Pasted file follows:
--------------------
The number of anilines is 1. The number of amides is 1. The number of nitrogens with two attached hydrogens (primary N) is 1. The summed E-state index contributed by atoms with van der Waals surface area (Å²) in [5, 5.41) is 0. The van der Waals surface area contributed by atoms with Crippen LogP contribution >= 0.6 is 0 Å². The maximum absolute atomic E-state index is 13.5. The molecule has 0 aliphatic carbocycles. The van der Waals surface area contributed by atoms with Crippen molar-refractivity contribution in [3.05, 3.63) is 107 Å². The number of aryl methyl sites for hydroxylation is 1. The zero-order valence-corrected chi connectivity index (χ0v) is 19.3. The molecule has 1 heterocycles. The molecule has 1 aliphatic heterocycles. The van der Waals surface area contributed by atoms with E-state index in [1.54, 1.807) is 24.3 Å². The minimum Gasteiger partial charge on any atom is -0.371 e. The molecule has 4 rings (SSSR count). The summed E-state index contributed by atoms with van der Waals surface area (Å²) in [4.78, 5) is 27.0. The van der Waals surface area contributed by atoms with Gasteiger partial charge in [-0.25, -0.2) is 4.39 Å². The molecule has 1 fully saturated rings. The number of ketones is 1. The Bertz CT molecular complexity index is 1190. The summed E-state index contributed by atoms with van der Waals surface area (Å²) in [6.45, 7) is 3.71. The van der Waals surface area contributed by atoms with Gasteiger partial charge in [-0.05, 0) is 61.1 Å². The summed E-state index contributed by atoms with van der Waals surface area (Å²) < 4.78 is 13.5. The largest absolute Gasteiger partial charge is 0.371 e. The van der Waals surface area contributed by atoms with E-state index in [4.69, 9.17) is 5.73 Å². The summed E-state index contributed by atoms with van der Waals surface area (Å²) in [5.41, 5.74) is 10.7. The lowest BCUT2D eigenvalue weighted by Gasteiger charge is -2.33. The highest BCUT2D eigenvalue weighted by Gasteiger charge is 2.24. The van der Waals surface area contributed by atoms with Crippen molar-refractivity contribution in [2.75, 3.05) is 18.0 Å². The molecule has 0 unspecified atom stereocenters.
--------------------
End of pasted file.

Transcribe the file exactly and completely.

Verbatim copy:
The number of anilines is 1. The number of amides is 1. The number of nitrogens with two attached hydrogens (primary N) is 1. The summed E-state index contributed by atoms with van der Waals surface area (Å²) in [5, 5.41) is 0. The van der Waals surface area contributed by atoms with Crippen LogP contribution >= 0.6 is 0 Å². The maximum absolute atomic E-state index is 13.5. The molecule has 0 aliphatic carbocycles. The van der Waals surface area contributed by atoms with Crippen molar-refractivity contribution in [3.05, 3.63) is 107 Å². The number of aryl methyl sites for hydroxylation is 1. The zero-order valence-corrected chi connectivity index (χ0v) is 19.3. The molecule has 1 heterocycles. The molecule has 1 aliphatic heterocycles. The van der Waals surface area contributed by atoms with E-state index in [1.54, 1.807) is 24.3 Å². The minimum Gasteiger partial charge on any atom is -0.371 e. The molecule has 4 rings (SSSR count). The summed E-state index contributed by atoms with van der Waals surface area (Å²) in [4.78, 5) is 27.0. The van der Waals surface area contributed by atoms with Gasteiger partial charge in [-0.25, -0.2) is 4.39 Å². The molecule has 1 fully saturated rings. The number of ketones is 1. The Bertz CT molecular complexity index is 1190. The summed E-state index contributed by atoms with van der Waals surface area (Å²) in [6.45, 7) is 3.71. The van der Waals surface area contributed by atoms with Gasteiger partial charge in [-0.05, 0) is 61.1 Å². The summed E-state index contributed by atoms with van der Waals surface area (Å²) < 4.78 is 13.5. The largest absolute Gasteiger partial charge is 0.371 e. The van der Waals surface area contributed by atoms with E-state index in [4.69, 9.17) is 5.73 Å². The summed E-state index contributed by atoms with van der Waals surface area (Å²) in [5.41, 5.74) is 10.7. The lowest BCUT2D eigenvalue weighted by Gasteiger charge is -2.33. The highest BCUT2D eigenvalue weighted by Gasteiger charge is 2.24. The van der Waals surface area contributed by atoms with Crippen molar-refractivity contribution in [2.75, 3.05) is 18.0 Å². The molecule has 0 unspecified atom stereocenters.